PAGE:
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Bicuspid aortic valve is the most common CHD. Its association with early valvular dysfunction, endocarditis, thoracic aorta dilatation, and aortic dissection is well established.
The aim of this study was to assess the incidence and predictors of cardiac events in adults with bicuspid aortic valve.
We carried out a retrospective analysis of cardiac outcomes in ambulatory adults with bicuspid aortic valve followed-up in a tertiary hospital centre. Outcomes were defined as follows: interventional – intervention on the aortic valve or thoracic aorta; medical – death, aortic dissection, aortic valve endocarditis, congestive heart failure, arrhythmias, or ischaemic heart disease requiring hospital admission; and a composite end point of both. Kaplan–Meier curves were generated to determine event rates, and predictors of cardiac events were determined by multivariate analysis.
A total of 227 patients were followed-up over 13±9 years; 29% of patients developed severe aortic valve dysfunction and 12.3% reached ascending thoracic aorta dimensions above 45 mm. At least one cardiac outcome occurred in 38.8% of patients, with an incidence rate at 20 years of follow-up of 47±4%; 33% of patients were submitted to an aortic valve or thoracic aorta intervention. Survival 20 years after diagnosis was 94±2%. Independent predictors of the composite end point were baseline moderate–severe aortic valve dysfunction (hazard ratio, 3.19; 95% confidence interval, 1.35–7.54; p<0.01) and aortic valve leaflets calcification (hazard ratio, 4.72; 95% confidence interval, 1.91–11.64; p<0.005).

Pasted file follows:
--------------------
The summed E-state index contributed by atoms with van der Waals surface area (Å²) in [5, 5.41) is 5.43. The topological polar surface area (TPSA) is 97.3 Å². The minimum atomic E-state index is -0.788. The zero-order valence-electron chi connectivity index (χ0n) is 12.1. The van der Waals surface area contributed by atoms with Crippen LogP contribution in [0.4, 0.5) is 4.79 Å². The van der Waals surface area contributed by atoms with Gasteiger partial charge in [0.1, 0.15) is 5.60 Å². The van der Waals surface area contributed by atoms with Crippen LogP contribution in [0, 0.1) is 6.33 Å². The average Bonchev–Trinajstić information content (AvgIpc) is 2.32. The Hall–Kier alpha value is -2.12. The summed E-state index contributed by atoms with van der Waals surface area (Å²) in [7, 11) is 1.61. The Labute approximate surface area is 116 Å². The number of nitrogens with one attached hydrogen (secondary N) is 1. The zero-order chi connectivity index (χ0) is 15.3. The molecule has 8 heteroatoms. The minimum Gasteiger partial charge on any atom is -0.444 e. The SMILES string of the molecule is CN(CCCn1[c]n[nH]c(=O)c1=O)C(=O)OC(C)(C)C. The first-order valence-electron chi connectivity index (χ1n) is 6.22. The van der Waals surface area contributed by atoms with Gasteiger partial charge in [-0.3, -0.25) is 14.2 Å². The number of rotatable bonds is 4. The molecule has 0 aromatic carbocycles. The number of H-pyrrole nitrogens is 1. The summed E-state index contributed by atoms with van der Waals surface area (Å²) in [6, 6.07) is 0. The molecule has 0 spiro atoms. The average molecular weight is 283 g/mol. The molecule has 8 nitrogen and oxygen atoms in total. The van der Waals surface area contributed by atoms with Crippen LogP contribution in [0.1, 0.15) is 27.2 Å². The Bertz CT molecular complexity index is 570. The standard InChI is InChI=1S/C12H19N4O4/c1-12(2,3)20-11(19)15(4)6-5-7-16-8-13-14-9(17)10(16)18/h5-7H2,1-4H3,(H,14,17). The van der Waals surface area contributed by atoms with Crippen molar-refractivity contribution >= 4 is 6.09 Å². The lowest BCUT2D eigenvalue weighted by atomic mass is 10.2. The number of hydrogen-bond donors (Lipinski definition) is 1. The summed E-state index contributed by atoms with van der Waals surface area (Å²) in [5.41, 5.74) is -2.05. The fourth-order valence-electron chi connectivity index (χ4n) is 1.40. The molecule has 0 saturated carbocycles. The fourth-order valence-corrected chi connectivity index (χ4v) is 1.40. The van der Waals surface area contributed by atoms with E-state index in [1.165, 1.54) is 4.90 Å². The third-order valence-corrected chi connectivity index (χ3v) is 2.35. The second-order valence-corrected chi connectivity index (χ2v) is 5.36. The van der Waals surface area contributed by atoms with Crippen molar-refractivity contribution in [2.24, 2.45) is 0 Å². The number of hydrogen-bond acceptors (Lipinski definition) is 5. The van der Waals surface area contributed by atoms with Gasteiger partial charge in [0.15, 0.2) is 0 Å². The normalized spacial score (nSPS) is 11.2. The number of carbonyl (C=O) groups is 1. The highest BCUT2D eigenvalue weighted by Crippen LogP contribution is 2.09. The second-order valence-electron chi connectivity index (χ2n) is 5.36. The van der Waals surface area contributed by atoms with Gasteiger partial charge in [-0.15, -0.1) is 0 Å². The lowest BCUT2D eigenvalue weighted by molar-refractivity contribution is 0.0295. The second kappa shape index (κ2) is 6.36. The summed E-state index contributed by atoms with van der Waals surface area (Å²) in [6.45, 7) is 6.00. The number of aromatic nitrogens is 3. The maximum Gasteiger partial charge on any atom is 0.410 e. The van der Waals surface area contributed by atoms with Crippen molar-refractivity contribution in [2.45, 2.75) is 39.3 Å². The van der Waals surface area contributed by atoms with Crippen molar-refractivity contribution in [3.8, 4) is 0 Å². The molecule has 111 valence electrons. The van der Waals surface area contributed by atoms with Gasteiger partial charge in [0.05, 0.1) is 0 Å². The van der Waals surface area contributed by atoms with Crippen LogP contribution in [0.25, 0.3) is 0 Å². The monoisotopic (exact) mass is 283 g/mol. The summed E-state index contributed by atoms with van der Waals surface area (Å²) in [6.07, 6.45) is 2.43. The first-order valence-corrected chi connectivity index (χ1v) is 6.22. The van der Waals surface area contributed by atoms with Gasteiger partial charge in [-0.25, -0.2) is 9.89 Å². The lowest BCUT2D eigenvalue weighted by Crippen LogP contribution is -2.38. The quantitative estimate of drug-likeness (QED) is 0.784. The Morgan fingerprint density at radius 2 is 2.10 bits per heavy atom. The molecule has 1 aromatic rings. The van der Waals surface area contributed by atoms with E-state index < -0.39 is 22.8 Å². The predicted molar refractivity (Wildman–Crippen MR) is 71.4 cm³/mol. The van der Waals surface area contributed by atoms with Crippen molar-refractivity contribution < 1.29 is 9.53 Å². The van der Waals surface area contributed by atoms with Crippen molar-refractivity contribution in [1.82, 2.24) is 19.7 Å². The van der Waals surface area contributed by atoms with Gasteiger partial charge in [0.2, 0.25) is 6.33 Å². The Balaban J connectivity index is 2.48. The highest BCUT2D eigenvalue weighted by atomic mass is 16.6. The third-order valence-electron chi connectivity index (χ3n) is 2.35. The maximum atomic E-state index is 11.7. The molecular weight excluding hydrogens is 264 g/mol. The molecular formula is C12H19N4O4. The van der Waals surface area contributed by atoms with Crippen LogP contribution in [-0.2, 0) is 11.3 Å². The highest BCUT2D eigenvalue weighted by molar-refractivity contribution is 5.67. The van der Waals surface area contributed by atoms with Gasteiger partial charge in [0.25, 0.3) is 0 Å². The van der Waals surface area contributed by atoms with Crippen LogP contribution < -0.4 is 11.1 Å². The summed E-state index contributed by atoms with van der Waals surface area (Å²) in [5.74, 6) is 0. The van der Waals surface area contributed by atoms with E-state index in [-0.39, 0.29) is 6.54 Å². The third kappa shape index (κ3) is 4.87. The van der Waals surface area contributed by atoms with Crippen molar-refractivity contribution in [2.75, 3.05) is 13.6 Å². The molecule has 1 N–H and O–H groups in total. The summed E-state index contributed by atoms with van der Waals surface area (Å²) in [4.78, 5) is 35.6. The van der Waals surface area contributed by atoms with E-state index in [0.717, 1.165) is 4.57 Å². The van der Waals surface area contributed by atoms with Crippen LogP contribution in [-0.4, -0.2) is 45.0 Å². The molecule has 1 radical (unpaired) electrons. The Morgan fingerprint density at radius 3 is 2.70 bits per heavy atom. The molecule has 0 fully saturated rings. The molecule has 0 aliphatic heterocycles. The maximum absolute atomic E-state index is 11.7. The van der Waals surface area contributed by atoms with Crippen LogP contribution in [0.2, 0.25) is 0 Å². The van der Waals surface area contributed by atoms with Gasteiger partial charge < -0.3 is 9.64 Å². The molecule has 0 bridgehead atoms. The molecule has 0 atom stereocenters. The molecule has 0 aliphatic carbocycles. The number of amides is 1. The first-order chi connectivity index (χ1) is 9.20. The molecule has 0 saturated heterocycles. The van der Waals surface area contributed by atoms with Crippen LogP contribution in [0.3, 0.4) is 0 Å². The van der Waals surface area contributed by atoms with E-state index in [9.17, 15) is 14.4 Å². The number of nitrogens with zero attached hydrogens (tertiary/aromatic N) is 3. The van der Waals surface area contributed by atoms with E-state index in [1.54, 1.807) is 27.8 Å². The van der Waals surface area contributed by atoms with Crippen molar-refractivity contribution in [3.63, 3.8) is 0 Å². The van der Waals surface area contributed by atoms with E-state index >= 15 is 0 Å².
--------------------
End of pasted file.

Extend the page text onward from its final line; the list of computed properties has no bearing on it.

In this study of bicuspid aortic valve, the long-term survival was excellent but with occurrence of frequent cardiovascular events. Baseline aortic valve calcification and dysfunction were the only independent predictors of events.
The role of right ventricular longitudinal strain for assessing patients with repaired tetralogy of Fallot is not fully understood. In this study, we aimed to evaluate its relation with other structural and functional parameters in these patients.
Patients followed-up in a grown-up CHD unit, assessed by transthoracic echocardiography, cardiac MRI, and treadmill exercise testing, were retrospectively evaluated. Right ventricular size and function and pulmonary regurgitation severity were assessed by echocardiography and MRI. Right ventricular longitudinal strain was evaluated in the four-chamber view using the standard semiautomatic method.
In total, 42 patients were included (61% male, 32±8 years). The mean right ventricular longitudinal strain was −16.2±3.7%, and the right ventricular ejection fraction, measured by MRI, was 42.9±7.2%. Longitudinal strain showed linear correlation with tricuspid annular systolic excursion (r=−0.40) and right ventricular ejection fraction (r=−0.45) (all p<0.05), which in turn showed linear correlation with right ventricular fractional area change (r=0.50), pulmonary regurgitation colour length (r=0.35), right ventricular end-systolic volume (r=−0.60), and left ventricular ejection fraction (r=0.36) (all p<0.05). Longitudinal strain (β=−0.72, 95% confidence interval −1.41, −0.15) and left ventricular ejection fraction (β=0.39, 95% confidence interval 0.11, 0.67) were independently associated with right ventricular ejection fraction. The best threshold of longitudinal strain for predicting a right ventricular ejection fraction of <40% was −17.0%.
Right ventricular longitudinal strain is a powerful method for evaluating patients with tetralogy of Fallot. It correlated with echocardiographic right ventricular function parameters and was independently associated with right ventricular ejection fraction derived by MRI.
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